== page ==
Mike Schrage / Special to Forum News Service
A large bull moose runs through the snow near Swamp River in Cook County in northeast Minnesota during January's aerial moose survey of northeastern Minnesota. Moose numbers have remained relatively stable in recent years but are still far below numbers of a decade ago and show no signs of improving.
ST. PAUL — Minnesota's troubled moose population remains in the dumps, with only about 3,710 animals according to the annual winter survey by the Minnesota Department of Natural Resources and tribal resource agencies.
The DNR on Monday released the results from the helicopter survey of random sects of the moose range in the state — namely St. Louis, Lake and Cook counties — showing the population has remained relatively stable since 2012.
That stability, a statistically insignificant drop from the 4,020 estimate in 2016, is the good news.
But the bad news it that the population is still down 58 percent from the 8,840 moose estimated in 2006.
While the big, annual declines of a few years ago seem to have slowed, there's no sign the population can rebuild itself to traditional levels, DNR scientists said.
"At this point, results do not indicate that moose are recovering in northeastern Minnesota," said Glenn DelGiudice, DNR moose project leader. "While it is encouraging to see that the decline in the population since 2012 has not been as steep, the apparent stability does not allow us to forecast the direction of the population's trajectory into the future."
Trying to count moose from helicopters is hard enough, and extrapolating a few selected survey areas to the entire moose region is even more difficult. But the DNR says it is 90 percent certain that the population estimate is somewhere between 3,010 and 4,710 moose.
Scientists for the past decade have been trying to find out why moose declined so rapidly in the northeast. That decline followed a complete collapse of the state's northwestern moose herd 15 years ago. They have focused on several key factors, including the impact of warmer temperatures on moose nutrition and moose parasites. Other issues include disease, a fatal brain worm spread by deer (which have thrived farther north in moose territory thanks to lesser snowfall) and predation by wolves and bears, especially on moose calves.
Other scientists have looked at moose habitat, especially what food is available, noting moose numbers have actually gone up significantly in a few areas where big forest fires occurred in recent years. The highest moose numbers in the Boundary Waters Canoe Area Wilderness now are found where the Pagami Creek, Ham Lake and Cavity Lake forest fires occurred in the past decade. Those fires regenerated the forest and that new growth makes for perfect moose food.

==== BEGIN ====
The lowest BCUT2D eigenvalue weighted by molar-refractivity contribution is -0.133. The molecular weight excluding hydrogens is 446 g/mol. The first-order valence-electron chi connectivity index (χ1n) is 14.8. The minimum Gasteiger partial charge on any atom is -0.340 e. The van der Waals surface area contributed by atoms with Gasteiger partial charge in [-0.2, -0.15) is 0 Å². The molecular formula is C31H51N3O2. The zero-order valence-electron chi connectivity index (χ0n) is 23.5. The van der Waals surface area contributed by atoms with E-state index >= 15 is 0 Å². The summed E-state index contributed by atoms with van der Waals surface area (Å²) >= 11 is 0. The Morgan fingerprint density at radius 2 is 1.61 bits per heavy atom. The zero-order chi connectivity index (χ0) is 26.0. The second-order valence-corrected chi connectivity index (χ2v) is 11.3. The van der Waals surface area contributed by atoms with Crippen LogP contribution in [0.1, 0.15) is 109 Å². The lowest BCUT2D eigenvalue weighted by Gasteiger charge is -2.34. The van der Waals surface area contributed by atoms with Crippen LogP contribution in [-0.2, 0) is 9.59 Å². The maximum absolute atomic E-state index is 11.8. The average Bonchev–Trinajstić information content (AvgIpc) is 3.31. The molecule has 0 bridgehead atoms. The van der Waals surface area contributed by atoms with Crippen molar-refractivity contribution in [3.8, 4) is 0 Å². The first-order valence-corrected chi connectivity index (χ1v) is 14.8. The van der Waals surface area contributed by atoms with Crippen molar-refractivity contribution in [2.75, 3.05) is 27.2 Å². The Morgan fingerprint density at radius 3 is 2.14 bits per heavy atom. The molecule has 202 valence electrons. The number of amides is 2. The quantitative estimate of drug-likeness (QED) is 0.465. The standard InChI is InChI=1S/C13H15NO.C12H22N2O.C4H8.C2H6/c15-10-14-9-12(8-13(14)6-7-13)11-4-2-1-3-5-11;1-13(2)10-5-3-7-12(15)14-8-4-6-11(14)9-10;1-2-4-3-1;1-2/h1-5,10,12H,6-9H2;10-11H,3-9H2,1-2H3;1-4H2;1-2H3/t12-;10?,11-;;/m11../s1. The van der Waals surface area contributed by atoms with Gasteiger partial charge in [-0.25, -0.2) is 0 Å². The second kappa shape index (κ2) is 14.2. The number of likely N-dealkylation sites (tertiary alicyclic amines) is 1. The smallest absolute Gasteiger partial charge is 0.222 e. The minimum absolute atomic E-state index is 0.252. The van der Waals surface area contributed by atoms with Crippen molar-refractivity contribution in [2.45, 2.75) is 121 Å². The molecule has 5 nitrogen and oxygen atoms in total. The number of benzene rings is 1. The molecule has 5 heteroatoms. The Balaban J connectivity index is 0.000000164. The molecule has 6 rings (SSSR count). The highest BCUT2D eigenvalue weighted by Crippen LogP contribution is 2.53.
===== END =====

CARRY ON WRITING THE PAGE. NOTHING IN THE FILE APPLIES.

Meanwhile, research also suggests the recent signs of stability could have resulted from higher calf survival in recent years. But the DNR says it's clear that infections, parasites and other health issues are making adult moose sick, leaving them vulnerable to wolves.
Studies have shown that adult moose survival has the greatest long-term impact on changes in the size of moose populations. In Minnesota, survival of adult moose remained between 85 and 88 percent from 2014 to 2016, up from 81 percent from 2002 to 2008 and 81 percent in 2013.
"The research shows the adult mortality, or survival, is what drives the population. That said, having more calves to later become adults certainly wouldn't hurt our situation," said Mike Schrage, wildlife biologist for the Fond du lac Band of Lake Superior Chippewa and a leading moose researcher in the state.
Schrage said the lack of more big fires inside the Boundary Waters Canoe Area Wilderness and a decline in large-scale logging outside the wilderness, have helped keep moose numbers low.
"Even if we solved climate change, even if we didn't have deer causing problems for moose, or wolves taking calves, I think we have a serious problem with a decline in overall moose habitat," Schrage said. Outside the Boundary Waters Canoe Area Wilderness "we need more logging that resembles fire — big areas with lots of trees removed, but also with lots of trees and patches (of standing trees) remaining."
Annual aerial moose surveys have been conducted each year since 1960 in northeastern Minnesota. Adjustments were made in 2005 to make the survey more accurate and annual results more comparable.
From Jan. 5 to 14 this year, researchers flew over 52 survey plots, each 13 square miles, across northeastern Minnesota. The Fond du Lac Band of Lake Superior Chippewa and 1854 Treaty Authority contributed funding and provided personnel for the survey.